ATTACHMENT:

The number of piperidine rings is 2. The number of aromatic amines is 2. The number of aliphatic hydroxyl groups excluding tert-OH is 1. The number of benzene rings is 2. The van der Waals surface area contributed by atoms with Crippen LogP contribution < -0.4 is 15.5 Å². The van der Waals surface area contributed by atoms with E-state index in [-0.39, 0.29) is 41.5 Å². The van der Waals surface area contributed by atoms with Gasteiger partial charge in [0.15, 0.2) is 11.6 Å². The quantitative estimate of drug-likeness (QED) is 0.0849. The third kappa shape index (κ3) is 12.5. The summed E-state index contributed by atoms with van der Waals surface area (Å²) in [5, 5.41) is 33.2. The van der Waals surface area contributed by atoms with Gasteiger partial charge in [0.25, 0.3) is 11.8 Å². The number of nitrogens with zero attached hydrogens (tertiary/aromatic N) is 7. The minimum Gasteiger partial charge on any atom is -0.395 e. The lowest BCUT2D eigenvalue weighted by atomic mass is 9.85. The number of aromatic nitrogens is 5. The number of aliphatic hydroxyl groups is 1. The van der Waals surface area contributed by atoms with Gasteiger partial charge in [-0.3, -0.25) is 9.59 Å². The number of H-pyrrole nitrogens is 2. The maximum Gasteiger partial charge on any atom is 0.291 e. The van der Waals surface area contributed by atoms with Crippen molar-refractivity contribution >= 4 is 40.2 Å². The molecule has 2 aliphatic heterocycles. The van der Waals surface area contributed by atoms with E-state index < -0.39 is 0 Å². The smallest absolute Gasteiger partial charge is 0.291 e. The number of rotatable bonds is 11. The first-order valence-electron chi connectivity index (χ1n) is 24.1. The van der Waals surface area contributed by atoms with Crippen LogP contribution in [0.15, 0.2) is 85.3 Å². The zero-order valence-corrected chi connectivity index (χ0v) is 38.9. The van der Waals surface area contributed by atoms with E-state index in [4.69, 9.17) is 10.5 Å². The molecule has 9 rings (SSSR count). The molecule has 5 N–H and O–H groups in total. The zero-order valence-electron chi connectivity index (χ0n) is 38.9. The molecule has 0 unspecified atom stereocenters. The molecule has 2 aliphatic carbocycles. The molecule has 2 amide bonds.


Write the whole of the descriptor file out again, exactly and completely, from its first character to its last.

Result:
The number of piperidine rings is 2. The number of aromatic amines is 2. The number of aliphatic hydroxyl groups excluding tert-OH is 1. The number of benzene rings is 2. The van der Waals surface area contributed by atoms with Crippen LogP contribution < -0.4 is 15.5 Å². The van der Waals surface area contributed by atoms with E-state index in [-0.39, 0.29) is 41.5 Å². The van der Waals surface area contributed by atoms with Gasteiger partial charge in [0.15, 0.2) is 11.6 Å². The quantitative estimate of drug-likeness (QED) is 0.0849. The third kappa shape index (κ3) is 12.5. The summed E-state index contributed by atoms with van der Waals surface area (Å²) in [5, 5.41) is 33.2. The van der Waals surface area contributed by atoms with Gasteiger partial charge in [0.25, 0.3) is 11.8 Å². The number of nitrogens with zero attached hydrogens (tertiary/aromatic N) is 7. The minimum Gasteiger partial charge on any atom is -0.395 e. The lowest BCUT2D eigenvalue weighted by atomic mass is 9.85. The number of aromatic nitrogens is 5. The number of aliphatic hydroxyl groups is 1. The van der Waals surface area contributed by atoms with Gasteiger partial charge in [-0.3, -0.25) is 9.59 Å². The number of H-pyrrole nitrogens is 2. The maximum Gasteiger partial charge on any atom is 0.291 e. The van der Waals surface area contributed by atoms with Crippen molar-refractivity contribution >= 4 is 40.2 Å². The molecule has 2 aliphatic heterocycles. The van der Waals surface area contributed by atoms with E-state index < -0.39 is 0 Å². The smallest absolute Gasteiger partial charge is 0.291 e. The number of rotatable bonds is 11. The first-order valence-electron chi connectivity index (χ1n) is 24.1. The van der Waals surface area contributed by atoms with Crippen LogP contribution in [0.15, 0.2) is 85.3 Å². The zero-order valence-corrected chi connectivity index (χ0v) is 38.9. The van der Waals surface area contributed by atoms with E-state index in [4.69, 9.17) is 10.5 Å². The molecule has 9 rings (SSSR count). The molecule has 5 N–H and O–H groups in total. The zero-order valence-electron chi connectivity index (χ0n) is 38.9. The molecule has 0 unspecified atom stereocenters. The molecule has 2 aliphatic carbocycles. The molecule has 2 amide bonds.